Miser and the prodigal, a moral tale/The Drunkard's Soliloquy

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Miser and the prodigal, a moral tale  (1830) 
The Drunkard's Soliloquy

THE DRUNKARD'S SOLILOQUY,

IN IMITATION OF HAMLET'S.

To drink, or not to drink? that is the question—
Whether 'tis better still to rove about
From inn to inn, mad with the fumes of whisky,
Or make a vow against the use of spirits,
And save our health and money? Grow sober—
wealthy.
No more:—and by this change to say we end
The head-ache, heat-burn, and a thousand ills,
That drunkards suffer: 'tis a situation
Devoutly to be wish'd.— To eat-to drink—
To drink? perehanee get drunk! Ay, there's the road:
When met in town with all our boon companions,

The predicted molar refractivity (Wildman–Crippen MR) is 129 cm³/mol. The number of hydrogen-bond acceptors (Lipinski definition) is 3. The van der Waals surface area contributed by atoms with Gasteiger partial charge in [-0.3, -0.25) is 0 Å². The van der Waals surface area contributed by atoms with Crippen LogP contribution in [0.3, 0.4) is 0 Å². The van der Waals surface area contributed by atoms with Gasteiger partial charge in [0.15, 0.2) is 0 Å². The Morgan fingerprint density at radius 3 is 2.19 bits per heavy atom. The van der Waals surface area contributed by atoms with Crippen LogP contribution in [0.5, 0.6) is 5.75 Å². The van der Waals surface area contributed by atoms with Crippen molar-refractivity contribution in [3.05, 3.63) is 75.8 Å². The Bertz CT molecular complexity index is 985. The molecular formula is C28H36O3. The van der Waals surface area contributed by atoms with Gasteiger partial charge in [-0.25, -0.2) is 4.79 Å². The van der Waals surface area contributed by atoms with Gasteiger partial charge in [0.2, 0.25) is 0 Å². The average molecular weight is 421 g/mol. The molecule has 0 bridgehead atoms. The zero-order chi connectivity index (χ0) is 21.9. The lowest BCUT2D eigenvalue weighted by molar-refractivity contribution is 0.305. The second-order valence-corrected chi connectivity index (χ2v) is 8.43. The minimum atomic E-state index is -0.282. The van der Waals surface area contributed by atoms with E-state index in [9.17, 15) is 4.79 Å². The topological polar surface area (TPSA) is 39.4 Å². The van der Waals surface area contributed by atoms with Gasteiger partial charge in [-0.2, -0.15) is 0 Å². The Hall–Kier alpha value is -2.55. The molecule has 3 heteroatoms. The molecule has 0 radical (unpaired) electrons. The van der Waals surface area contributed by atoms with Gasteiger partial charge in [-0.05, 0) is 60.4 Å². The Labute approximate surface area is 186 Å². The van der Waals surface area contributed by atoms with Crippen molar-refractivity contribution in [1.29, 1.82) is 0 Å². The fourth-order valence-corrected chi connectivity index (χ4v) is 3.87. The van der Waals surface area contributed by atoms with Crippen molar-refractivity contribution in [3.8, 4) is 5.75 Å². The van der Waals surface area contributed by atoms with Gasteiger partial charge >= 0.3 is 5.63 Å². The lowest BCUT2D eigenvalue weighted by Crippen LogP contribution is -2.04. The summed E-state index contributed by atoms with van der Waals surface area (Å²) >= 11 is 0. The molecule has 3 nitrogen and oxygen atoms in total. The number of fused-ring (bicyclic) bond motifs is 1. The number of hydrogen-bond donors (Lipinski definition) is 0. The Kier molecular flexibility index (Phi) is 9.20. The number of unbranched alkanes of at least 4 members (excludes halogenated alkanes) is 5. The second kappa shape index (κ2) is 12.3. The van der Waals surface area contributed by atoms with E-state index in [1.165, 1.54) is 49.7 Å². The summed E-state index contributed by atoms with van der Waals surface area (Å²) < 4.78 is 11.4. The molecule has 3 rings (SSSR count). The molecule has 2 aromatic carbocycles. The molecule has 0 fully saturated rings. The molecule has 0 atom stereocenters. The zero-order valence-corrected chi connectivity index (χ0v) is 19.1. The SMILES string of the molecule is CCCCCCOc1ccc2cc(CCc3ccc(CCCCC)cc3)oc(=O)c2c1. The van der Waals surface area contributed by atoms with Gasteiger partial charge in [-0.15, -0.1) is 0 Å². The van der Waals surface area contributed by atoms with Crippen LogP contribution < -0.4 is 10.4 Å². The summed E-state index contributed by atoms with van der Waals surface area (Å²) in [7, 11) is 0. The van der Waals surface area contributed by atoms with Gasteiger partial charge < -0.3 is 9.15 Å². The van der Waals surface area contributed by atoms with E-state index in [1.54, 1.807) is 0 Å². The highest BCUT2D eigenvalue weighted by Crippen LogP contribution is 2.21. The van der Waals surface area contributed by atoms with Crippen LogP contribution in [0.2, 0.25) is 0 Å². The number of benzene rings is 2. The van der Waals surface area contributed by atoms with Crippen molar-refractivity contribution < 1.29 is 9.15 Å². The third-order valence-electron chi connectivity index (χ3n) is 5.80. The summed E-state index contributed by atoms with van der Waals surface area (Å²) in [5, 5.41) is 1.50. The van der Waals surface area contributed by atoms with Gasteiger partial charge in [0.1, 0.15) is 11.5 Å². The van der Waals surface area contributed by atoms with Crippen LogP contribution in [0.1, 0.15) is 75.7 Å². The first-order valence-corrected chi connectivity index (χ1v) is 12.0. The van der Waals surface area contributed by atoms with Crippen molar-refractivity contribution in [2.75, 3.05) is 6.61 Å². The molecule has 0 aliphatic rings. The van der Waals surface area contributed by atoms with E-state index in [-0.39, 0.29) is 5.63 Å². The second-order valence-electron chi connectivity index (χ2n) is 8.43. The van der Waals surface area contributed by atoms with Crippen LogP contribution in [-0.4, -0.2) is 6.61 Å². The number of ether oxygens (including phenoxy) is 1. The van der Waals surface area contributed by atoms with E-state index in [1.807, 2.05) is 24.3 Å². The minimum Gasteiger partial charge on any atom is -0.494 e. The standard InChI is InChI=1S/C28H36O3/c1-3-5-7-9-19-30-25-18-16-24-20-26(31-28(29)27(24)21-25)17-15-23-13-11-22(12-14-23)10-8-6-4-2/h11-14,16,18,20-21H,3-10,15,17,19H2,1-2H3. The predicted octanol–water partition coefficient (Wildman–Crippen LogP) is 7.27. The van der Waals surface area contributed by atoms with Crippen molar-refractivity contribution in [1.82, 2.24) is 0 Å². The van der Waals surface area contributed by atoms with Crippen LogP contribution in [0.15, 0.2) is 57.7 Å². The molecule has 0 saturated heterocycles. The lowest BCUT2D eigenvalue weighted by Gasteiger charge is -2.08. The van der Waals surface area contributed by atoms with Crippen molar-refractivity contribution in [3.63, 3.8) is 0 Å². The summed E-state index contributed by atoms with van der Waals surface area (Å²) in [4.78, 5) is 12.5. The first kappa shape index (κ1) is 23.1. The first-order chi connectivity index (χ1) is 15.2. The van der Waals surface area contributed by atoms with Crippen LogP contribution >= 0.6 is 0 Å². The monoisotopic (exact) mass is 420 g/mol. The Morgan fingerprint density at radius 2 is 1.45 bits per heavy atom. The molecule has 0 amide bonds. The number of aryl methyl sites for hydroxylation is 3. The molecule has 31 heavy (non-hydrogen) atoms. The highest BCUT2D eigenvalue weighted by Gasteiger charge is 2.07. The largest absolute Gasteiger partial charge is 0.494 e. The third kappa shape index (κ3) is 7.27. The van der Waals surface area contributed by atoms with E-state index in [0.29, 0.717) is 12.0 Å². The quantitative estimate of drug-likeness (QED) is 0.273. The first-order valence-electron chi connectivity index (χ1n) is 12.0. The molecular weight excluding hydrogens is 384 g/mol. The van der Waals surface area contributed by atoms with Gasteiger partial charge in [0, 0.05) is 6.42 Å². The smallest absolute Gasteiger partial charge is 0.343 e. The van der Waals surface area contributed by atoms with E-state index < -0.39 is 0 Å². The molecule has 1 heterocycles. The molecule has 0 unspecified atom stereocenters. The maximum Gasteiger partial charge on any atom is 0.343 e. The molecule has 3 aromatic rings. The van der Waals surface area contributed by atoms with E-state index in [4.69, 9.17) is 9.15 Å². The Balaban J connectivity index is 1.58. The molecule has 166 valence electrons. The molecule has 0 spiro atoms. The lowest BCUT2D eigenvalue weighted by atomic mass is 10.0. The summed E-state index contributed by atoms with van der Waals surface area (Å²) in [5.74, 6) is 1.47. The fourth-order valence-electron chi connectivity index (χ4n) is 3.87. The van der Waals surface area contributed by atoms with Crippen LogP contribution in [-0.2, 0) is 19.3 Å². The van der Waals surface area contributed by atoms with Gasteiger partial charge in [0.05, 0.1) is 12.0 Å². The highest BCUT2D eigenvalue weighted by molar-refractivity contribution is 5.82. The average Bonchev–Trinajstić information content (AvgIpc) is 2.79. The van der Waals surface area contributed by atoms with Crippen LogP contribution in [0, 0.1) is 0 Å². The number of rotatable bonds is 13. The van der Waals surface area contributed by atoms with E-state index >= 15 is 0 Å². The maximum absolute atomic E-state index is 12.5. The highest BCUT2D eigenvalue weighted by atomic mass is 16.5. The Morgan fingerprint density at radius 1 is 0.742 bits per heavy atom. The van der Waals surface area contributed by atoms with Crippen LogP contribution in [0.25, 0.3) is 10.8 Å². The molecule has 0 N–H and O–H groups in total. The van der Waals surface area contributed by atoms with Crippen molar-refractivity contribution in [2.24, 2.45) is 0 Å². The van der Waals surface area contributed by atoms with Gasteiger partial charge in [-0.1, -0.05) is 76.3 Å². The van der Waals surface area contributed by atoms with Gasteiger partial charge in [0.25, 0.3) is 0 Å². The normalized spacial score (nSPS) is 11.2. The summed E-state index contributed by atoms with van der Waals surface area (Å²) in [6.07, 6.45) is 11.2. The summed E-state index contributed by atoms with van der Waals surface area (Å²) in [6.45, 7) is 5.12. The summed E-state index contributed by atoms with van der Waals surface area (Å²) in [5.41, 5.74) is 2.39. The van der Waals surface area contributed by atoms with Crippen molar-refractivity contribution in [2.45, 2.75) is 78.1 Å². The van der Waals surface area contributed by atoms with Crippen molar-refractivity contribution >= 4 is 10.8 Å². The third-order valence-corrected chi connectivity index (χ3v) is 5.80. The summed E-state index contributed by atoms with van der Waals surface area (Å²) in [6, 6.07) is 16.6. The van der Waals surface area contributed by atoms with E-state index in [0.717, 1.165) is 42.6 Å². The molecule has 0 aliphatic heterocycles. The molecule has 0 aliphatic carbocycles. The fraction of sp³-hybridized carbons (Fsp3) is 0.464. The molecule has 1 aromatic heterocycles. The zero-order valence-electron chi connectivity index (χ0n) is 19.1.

Must give us pause.—There is the reason
That makes good-natur'd men drink all their days;
For who would bear the ills of cold and want,
The spurns of vintner's, when his money's gone,
The duns of creditors, the beadle's chaee,
The fears of jail, and all the rude insults
Which wretched drunkards from the rabble take,
When he himself might live at ease and comfort
In his own dwelling? Who would whisky swill,
And groan and spew about an alehouse door,
But that the dread of conquering rooted habit
(That unsubdued tyrant, from whose grasp
Few people e'er escape) puzzles the will,
And bids us rather call the other gill,
Than grope the way home to our cheerless dwellings.
Thus eraving thirst makes drinkers of us still,
And many a well-form'd scheme and resolution
Is broken up 'mid riot and intemperance,
And foolish men, who once had pith and money,
With this regard, refuse to be reclaim'd,
And live in abjeet poverty.


FINIS.


This work was published before January 1, 1926, and is in the public domain worldwide because the author died at least 100 years ago.